Health Resource Center Helped Noreen Control Her Own Destiny

Side view of a young woman with a ponytail

Domestic violence is not always physical.

The Health Resource Center on Domestic Violence (HRC), a Family and Youth Services Bureau grantee, established that reproductive coercion was common among survivors of domestic violence and the health consequences were serious.

Noreen, a survivor of domestic violence, shared that asking questions about reproductive coercion really helped her understand her partner’s behavior as part of the power and control she was experiencing in her relationship.

“My boyfriend wanted to have babies and settle down. He didn’t want me to use birth control,”   reports the 23-year-old woman that sought HRC’s services. “Every month he asked, ‘How come you aren’t pregnant? It’s been two months.’ I feel I can’t have a say in this relationship.”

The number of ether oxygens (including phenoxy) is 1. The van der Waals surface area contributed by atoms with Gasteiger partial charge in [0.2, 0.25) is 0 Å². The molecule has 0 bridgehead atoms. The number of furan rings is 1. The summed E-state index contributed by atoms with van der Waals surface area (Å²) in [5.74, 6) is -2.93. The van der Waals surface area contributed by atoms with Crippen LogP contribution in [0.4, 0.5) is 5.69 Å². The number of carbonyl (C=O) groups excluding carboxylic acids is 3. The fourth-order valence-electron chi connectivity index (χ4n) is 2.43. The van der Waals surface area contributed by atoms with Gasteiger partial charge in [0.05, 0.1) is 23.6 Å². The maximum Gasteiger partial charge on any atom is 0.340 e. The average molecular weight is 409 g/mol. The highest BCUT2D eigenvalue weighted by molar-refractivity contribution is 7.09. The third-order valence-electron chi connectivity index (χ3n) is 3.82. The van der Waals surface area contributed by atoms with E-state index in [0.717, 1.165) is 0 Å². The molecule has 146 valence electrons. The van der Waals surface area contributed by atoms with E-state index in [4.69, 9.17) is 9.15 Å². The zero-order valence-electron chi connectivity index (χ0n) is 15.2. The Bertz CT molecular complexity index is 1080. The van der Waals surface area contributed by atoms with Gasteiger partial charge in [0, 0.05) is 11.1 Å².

Noreen had to take birth control behind her partner’s back. “I can’t even close the bathroom door because he says ‘You’re taking the pill. Keep it open.’ It’s a lot of pressure,” she said.

Noreen believes that if the center had not asked those questions about reproductive coercion she would have not realized the abuse. “I wouldn’t have thought of what he was doing as part of him maintaining control in our relationship. I really wouldn’t,” Noreen points out.  The National Health Resource Center on Domestic Violence supports health care practitioners, administrators and systems, domestic violence experts, survivors, and policy makers at all levels as they improve health care’s response to domestic violence. 

The HRC supports leaders in the field through groundbreaking education and response programs, cutting-edge advocacy and specialized technical assistance.

The HRC also offers a wealth of free culturally competent materials and in-person trainings that are appropriate for a variety of public and private health professions, settings and departments.  For more information, visit Futures Without Violence.